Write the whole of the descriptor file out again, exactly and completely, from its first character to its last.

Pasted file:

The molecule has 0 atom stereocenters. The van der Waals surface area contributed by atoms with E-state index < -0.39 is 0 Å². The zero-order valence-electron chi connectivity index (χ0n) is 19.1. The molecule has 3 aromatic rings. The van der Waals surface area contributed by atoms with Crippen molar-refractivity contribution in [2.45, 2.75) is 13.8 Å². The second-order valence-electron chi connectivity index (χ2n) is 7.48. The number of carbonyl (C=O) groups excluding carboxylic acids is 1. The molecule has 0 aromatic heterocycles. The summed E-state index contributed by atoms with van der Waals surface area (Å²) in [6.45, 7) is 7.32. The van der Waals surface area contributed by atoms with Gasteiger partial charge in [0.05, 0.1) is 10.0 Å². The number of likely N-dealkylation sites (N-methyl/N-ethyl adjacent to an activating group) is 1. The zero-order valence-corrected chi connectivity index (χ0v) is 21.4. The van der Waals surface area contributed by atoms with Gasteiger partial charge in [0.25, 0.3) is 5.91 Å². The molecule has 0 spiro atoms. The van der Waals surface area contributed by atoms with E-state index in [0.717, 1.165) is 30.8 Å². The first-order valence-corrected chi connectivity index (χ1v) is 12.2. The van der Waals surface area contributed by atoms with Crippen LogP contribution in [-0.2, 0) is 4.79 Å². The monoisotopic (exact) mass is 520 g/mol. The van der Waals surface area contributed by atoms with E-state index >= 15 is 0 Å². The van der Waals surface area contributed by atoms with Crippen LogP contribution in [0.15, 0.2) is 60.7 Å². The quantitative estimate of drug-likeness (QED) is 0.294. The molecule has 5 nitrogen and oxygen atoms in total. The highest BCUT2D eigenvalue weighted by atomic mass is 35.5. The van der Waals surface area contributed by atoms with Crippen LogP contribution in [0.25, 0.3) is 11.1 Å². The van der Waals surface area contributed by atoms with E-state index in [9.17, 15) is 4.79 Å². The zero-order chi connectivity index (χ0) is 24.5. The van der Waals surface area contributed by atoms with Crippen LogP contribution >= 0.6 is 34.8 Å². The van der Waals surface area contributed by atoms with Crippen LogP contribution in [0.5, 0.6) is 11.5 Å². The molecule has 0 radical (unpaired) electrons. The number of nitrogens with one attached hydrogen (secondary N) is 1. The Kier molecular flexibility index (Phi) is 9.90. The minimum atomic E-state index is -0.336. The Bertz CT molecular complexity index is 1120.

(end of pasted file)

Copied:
The molecule has 0 atom stereocenters. The van der Waals surface area contributed by atoms with E-state index < -0.39 is 0 Å². The zero-order valence-electron chi connectivity index (χ0n) is 19.1. The molecule has 3 aromatic rings. The van der Waals surface area contributed by atoms with Crippen molar-refractivity contribution in [2.45, 2.75) is 13.8 Å². The second-order valence-electron chi connectivity index (χ2n) is 7.48. The number of carbonyl (C=O) groups excluding carboxylic acids is 1. The molecule has 0 aromatic heterocycles. The summed E-state index contributed by atoms with van der Waals surface area (Å²) in [6.45, 7) is 7.32. The van der Waals surface area contributed by atoms with Gasteiger partial charge in [0.05, 0.1) is 10.0 Å². The number of likely N-dealkylation sites (N-methyl/N-ethyl adjacent to an activating group) is 1. The zero-order valence-corrected chi connectivity index (χ0v) is 21.4. The van der Waals surface area contributed by atoms with Gasteiger partial charge in [0.25, 0.3) is 5.91 Å². The molecule has 0 spiro atoms. The van der Waals surface area contributed by atoms with E-state index in [0.717, 1.165) is 30.8 Å². The first-order valence-corrected chi connectivity index (χ1v) is 12.2. The van der Waals surface area contributed by atoms with Crippen LogP contribution in [-0.2, 0) is 4.79 Å². The monoisotopic (exact) mass is 520 g/mol. The van der Waals surface area contributed by atoms with E-state index >= 15 is 0 Å². The van der Waals surface area contributed by atoms with Crippen LogP contribution in [0.15, 0.2) is 60.7 Å². The quantitative estimate of drug-likeness (QED) is 0.294. The molecule has 5 nitrogen and oxygen atoms in total. The highest BCUT2D eigenvalue weighted by atomic mass is 35.5. The van der Waals surface area contributed by atoms with Crippen LogP contribution in [0.25, 0.3) is 11.1 Å². The van der Waals surface area contributed by atoms with E-state index in [9.17, 15) is 4.79 Å². The zero-order chi connectivity index (χ0) is 24.5. The van der Waals surface area contributed by atoms with Crippen LogP contribution >= 0.6 is 34.8 Å². The van der Waals surface area contributed by atoms with Crippen LogP contribution in [0.5, 0.6) is 11.5 Å². The molecule has 0 radical (unpaired) electrons. The number of nitrogens with one attached hydrogen (secondary N) is 1. The Kier molecular flexibility index (Phi) is 9.90. The minimum atomic E-state index is -0.336. The Bertz CT molecular complexity index is 1120.